Thursday, July 18, 2013

Blogging from Prague #7

Shifting away from the European continent in a study of comparative immigration policies leads to interesting contrasts. For example, who would think of China as being an immigrant-receiving nation? China has long been a country of emigrants. But today, even China has undocumented immigration challenges. Since the 1980s, a phenomenon of “foreign laborers” has drawn the attention of officials. Individuals enter China surreptitiously becoming engaged in an underground or grey economy and finding occupations in a variety of arenas—including as performers in night clubs and other entertainment enterprises to attract local residents.

With China’s application to reenter the World Trade Organization in the late 1990s, changes had to be made China’s approach on immigration. So major changes, especially in 2004, have led to permanent resident status for immigrant without residency limitations.

China admits refugees as well. In September 1982, China became a signatory to the UN 1951 Convention Relating to the Status of Refugees and its 1967 Protocol, agreeing to assume international obligations and provide asylum for those with refugee status. Since then, close to half million refugees have been accepted—mainly ethnic Chinese from Indochina, but also significant numbers of ethnic Koreans from the border with North Korea.

Australia’s long and sordid history with race and immigration continues to experience some tumult. As is well known, Australia’s assimilationist policies have resulted in the suppression and disruption of Aboriginal culture and the annihilation of a large proportion of the Aboriginal  population. Australia’s race and ethnic relations had been based on the assumption of British racial and cultural superiority (that’s why Australia showed a strong preference for British immigrants and selected European countries). Fear of Asian immigration resulted in clear quotas that left Asians out.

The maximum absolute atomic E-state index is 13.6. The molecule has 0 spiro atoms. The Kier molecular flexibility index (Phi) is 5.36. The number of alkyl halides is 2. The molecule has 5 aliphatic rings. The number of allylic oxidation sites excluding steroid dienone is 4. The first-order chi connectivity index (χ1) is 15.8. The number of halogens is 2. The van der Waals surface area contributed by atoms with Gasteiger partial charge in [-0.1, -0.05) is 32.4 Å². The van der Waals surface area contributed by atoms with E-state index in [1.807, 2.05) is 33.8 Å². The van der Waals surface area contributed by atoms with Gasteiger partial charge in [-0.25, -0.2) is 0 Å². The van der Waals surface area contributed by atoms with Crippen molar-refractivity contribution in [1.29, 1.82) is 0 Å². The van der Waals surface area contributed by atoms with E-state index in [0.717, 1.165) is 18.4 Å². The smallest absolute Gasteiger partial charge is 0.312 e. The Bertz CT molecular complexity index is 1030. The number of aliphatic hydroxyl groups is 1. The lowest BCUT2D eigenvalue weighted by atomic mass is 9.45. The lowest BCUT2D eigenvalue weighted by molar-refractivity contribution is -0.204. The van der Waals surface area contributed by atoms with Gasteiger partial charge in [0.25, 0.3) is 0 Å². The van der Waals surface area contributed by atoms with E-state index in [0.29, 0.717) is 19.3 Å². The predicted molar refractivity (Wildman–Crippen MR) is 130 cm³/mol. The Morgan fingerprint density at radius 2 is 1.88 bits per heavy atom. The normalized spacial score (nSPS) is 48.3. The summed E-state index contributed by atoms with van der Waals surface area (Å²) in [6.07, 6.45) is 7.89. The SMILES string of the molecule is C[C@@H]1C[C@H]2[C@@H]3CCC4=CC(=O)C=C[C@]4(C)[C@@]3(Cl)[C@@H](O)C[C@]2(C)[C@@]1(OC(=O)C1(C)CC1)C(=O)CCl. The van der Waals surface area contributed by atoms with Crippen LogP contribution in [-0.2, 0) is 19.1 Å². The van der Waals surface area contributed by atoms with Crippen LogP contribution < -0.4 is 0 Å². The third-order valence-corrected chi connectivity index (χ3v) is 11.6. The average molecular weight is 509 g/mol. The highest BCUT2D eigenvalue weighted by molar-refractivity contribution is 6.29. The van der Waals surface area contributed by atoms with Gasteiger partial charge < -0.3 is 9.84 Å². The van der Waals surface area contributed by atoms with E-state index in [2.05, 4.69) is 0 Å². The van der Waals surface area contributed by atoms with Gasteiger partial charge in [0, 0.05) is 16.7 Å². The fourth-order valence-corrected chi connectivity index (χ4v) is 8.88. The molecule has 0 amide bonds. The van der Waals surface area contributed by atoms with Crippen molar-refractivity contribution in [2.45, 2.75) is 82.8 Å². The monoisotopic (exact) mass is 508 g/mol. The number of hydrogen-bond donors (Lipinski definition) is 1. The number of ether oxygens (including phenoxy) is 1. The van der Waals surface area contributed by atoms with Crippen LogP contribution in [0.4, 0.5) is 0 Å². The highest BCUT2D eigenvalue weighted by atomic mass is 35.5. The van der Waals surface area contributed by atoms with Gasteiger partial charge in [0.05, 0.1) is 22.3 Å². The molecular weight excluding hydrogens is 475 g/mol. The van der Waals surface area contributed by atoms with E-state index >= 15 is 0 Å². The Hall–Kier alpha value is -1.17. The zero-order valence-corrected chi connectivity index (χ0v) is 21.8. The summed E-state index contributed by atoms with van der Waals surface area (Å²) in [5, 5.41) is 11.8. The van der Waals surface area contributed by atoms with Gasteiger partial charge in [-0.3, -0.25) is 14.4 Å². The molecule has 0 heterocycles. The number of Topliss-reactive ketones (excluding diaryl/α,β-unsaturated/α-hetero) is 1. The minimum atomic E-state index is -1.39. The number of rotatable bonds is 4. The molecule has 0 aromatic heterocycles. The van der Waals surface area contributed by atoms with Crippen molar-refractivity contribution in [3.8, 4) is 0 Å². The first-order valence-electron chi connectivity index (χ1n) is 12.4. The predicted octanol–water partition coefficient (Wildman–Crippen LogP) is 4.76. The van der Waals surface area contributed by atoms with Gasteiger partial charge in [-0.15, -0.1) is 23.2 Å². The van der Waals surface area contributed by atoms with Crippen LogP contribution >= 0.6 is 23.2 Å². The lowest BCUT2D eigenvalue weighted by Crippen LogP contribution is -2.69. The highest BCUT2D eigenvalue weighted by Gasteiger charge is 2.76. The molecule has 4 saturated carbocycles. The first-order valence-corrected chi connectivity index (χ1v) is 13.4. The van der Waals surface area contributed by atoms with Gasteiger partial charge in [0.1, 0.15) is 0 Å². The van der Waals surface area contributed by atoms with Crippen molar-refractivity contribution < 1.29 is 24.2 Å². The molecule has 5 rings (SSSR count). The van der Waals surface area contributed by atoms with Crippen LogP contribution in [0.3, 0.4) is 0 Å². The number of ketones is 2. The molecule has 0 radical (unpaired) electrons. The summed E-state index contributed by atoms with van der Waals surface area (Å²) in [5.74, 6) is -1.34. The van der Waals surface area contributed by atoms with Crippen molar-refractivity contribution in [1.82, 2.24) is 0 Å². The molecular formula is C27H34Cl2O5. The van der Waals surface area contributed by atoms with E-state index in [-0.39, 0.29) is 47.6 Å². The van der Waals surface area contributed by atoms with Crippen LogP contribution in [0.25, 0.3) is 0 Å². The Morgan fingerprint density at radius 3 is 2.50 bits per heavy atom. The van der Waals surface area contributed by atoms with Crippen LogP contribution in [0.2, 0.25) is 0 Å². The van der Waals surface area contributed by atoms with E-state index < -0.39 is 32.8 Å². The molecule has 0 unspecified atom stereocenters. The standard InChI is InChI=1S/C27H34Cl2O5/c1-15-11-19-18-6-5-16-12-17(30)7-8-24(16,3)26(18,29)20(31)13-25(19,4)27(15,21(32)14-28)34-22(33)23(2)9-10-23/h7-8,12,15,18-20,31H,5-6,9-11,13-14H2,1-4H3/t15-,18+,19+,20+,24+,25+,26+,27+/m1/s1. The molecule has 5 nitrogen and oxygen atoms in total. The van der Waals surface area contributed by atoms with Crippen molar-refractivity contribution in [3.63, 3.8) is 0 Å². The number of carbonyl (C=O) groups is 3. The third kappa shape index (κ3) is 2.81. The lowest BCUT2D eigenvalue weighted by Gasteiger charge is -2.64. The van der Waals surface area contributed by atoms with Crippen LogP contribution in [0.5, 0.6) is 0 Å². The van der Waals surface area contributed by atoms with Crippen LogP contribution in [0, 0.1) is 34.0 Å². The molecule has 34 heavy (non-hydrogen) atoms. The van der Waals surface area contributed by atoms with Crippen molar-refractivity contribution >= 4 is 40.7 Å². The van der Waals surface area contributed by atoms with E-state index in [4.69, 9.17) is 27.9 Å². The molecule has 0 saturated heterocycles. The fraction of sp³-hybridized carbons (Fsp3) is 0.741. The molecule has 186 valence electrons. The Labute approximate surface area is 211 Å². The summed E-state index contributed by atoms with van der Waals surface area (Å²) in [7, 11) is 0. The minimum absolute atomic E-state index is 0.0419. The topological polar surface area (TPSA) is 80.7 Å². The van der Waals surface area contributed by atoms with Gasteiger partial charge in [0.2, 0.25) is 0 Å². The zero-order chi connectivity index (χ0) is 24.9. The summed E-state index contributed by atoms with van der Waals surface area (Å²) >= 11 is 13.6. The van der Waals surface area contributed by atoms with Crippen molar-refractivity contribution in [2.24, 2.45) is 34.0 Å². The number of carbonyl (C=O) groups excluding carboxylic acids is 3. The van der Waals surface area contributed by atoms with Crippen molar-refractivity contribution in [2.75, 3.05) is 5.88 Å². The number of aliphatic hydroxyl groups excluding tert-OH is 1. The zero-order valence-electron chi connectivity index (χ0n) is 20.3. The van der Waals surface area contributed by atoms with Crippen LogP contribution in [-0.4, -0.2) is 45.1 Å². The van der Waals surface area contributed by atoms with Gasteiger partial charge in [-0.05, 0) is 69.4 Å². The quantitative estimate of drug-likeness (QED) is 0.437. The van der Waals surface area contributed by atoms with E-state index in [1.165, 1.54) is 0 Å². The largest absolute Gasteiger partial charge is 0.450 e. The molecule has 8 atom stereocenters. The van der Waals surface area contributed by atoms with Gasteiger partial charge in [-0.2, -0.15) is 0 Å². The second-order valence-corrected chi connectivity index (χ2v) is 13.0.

In 1973, the white Australia policy was repealed and ethnic discrimination clauses removed from immigration requirements. But much of this was challenged immediately, with the end of the Vietnam War in 1975 and a backlash against undocumented boat people from Southeast Asia. In fact, 9/11 didn’t help either. Indefinite detention is used as a deterrent to asylum seekers---a dark side of Australia immigration policy for sure. Fear of Islam has risen in Australia as a result of 9/11 as well.

Studies do show, however, that immigrants benefit the Australian economy immensely. And although adjustment to Australian society is greatly aided if one speaks English, many Australians are protesting anti-immigrant sentiment and the image of Australia as unwelcome to and uncaring about genuine refugees and immigrants.


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